An easy-going lifestyle
In 1517, Bernard Salviati, a wealthy Florentine banker in the service of King François I acquired the lordship of Talcy and gave it its current layout. In 1520, he received authorization to build a fortified house equipped with defensive features. The castle's external appearance makes it an austere-looking residence; features of the defensive medieval architecture remain, both in terms of their organization and function. Whereas it flourished in Blois and Chambord, the Renaissance retained a rustic style in this haven of peace. Talcy’s archaism, with its estate and its myriad of farms, might even have something of a country residence design about it, with neither opulence nor mannerisms, which it would retain over the centuries and through generations of owners.
In 1623, Isabelle Salviati purchased the estate from her mother. It then comprised around 600 hectares and provided a comfortable income. From 1638, redevelopment work on the gable of the church provided the opportunity to extend the castle by adding a modern wing to the east. There she lived, furnishing herself with a bedroom and an office. Her initials, "YS", are sculpted on the internal doors of the porch tower.
From 1730, carrying on from his father, André Burgeat undertook extensive work to "modernize" the castle, respecting the former style of the residence but bringing a fresh youthfulness to the estate.
Widow Elisabeth Gastebois acquired the Talcy estate from André Burgeat in 1780. From then on the estate would remain in the same family, from the Gastebois to the Vincens and finally to the Stapfers, by way of marriage and inheritance, until it was sold to the State by Valentine Stapfer, the last owner.
1517: Purchase of castle by Bernard Salviati
1552: Les Amours love poems of Pierre de Ronsard
1562, June 28 and 29: Conference of Talcy: in the middle of the Wars of Religion, Catherine de Médicis brought together the Catholic and Protestant parties in a unique attempt at reconciliation that would result in failure.
1572: Wounded in a bloody skirmish, Agrippa d’Aubigné was tended on the kitchen table.
1616: Agrippa d’Aubigné’s Tragiques
1638: Extension work by Isabelle Salviati
1730-1735: Major internal work and redevelopment of the garden by the Burgeat family.
1780: Sale of the André Burgeat estate to widow Elisabeth Gastebois
1870: General Chanzy was invited to Talcy by Albert Stapfer out of Republican conviction to organize the resistance of the armies of the Loire against the Prussians.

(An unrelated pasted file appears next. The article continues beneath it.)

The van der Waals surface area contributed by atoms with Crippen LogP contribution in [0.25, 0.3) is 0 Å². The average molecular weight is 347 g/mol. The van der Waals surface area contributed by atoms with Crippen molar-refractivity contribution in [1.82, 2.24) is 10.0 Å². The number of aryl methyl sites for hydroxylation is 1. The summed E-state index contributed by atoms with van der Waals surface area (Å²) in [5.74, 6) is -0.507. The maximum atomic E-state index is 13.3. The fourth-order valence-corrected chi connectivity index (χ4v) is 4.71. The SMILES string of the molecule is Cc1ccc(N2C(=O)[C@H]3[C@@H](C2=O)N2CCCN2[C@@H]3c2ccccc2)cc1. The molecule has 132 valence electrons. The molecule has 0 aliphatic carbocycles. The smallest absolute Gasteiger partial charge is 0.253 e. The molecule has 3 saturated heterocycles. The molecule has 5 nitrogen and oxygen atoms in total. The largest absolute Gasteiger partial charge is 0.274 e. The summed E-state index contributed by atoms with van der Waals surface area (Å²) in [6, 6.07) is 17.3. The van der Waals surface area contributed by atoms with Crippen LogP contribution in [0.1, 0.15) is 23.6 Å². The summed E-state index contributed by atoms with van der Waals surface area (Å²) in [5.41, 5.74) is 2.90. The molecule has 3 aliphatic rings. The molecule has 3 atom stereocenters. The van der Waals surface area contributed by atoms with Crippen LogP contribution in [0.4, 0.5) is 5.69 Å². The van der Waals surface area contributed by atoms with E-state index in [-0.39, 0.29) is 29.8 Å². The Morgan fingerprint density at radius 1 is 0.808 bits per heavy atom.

1844: Castle taken on by Albert Stapfer
1933: Purchase by the State
Talcy and the poets: Ronsard and Cassandre
The history of the castle of Talcy is characterized by two amorous adventures that inspired well-known 16th century poets. Cassandre Salviati, the daughter of Banco Bernard Salviati, touched the heart of Pierre de Ronsard: she met him at a ball held at the court of Blois in 1544 and became the muse of many of his poems, in particular his Les Amours collection of love poems (1522). During the Wars of Religion, the estate belonged to Salviati’s heirs and her niece Diane was wooed and sung about by Théodore Agrippa d’Aubigné, who stayed at the castle between 1572 and 1573.
The salon and the Stapfer's circle of friends
The last owners, Protestants of Swiss origin, the Stapfer family, from Philippe Albert to Valentine, occupied the castle from 1835 to 1933, staying there year round. Coming from a family that included several professors of theology, Philippe Albert Stapfer adopted the ideas of the Revolution and was appointed as the Swiss Minister Plenipotentiary (envoy) in France to negotiate with Napoleon I in 1800.
A friend of François Guizot, who would be the tutor of his children, he had links with a huge circle of intellectuals and scientists, from Benjamin Constant and Madame de Staël to Alexander von Humboldt and André Marie Ampère.
A son worthy of his father, Albert Stapfer counted amongst his friends, whom he met at Talcy, Stendhal, Delacroix, François Arago, Etienne Delécluze, Adolphe Thiers and Prosper Mérimée.
Albert Stapfer: the daguerreotype
A journalist with the Globe and closely connected with the ideas of the opposition, Albert Stapfer mounted the barricades in Paris in 1830. In 1827, Goethe congratulated him for his translation of Faust, in an edition illustrated by Eugène Delacroix. He very soon developed an interest in daguerreotype (a forerunner of photography on non-reproducible metal plate) and produced a number of internal and external views of the castle and a view of the castle of Chambord that is unique in its rarity. His equipment dating from 1839 (Debaste-Brisacier loan collection) is exhibited in the small drawing room.
This virtual exhibition has been put together by teams from the Centre des monuments nationaux, with the help of teams from the Château de Talcy, the support of teams from the images unit and coordination by the digital unit.
The images were taken from Regards - Banque d’images des monuments © Centre des monuments nationaux.